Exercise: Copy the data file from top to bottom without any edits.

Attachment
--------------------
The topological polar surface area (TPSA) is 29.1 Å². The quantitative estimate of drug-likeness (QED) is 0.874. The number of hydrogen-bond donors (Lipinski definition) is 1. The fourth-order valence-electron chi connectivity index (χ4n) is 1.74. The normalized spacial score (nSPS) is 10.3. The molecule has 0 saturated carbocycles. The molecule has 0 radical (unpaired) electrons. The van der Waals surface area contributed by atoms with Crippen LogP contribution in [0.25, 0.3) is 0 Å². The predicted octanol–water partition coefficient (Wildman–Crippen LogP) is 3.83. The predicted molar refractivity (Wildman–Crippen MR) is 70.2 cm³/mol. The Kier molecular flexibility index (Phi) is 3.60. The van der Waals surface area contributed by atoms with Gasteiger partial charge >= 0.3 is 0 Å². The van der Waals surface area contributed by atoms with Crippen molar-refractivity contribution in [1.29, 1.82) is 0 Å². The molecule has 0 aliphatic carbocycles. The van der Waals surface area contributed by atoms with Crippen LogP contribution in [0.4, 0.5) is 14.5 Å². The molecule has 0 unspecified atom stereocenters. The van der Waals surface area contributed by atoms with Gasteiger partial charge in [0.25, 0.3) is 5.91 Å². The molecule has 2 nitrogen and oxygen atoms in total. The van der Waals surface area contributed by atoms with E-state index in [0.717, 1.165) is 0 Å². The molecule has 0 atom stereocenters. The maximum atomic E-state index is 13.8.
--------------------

The topological polar surface area (TPSA) is 29.1 Å². The quantitative estimate of drug-likeness (QED) is 0.874. The number of hydrogen-bond donors (Lipinski definition) is 1. The fourth-order valence-electron chi connectivity index (χ4n) is 1.74. The normalized spacial score (nSPS) is 10.3. The molecule has 0 saturated carbocycles. The molecule has 0 radical (unpaired) electrons. The van der Waals surface area contributed by atoms with Crippen LogP contribution in [0.25, 0.3) is 0 Å². The predicted octanol–water partition coefficient (Wildman–Crippen LogP) is 3.83. The predicted molar refractivity (Wildman–Crippen MR) is 70.2 cm³/mol. The Kier molecular flexibility index (Phi) is 3.60. The van der Waals surface area contributed by atoms with Gasteiger partial charge >= 0.3 is 0 Å². The van der Waals surface area contributed by atoms with Crippen molar-refractivity contribution in [1.29, 1.82) is 0 Å². The molecule has 0 aliphatic carbocycles. The van der Waals surface area contributed by atoms with Crippen LogP contribution in [0.4, 0.5) is 14.5 Å². The molecule has 0 unspecified atom stereocenters. The van der Waals surface area contributed by atoms with Gasteiger partial charge in [0.25, 0.3) is 5.91 Å². The molecule has 2 nitrogen and oxygen atoms in total. The van der Waals surface area contributed by atoms with E-state index in [0.717, 1.165) is 0 Å². The molecule has 0 atom stereocenters. The maximum atomic E-state index is 13.8.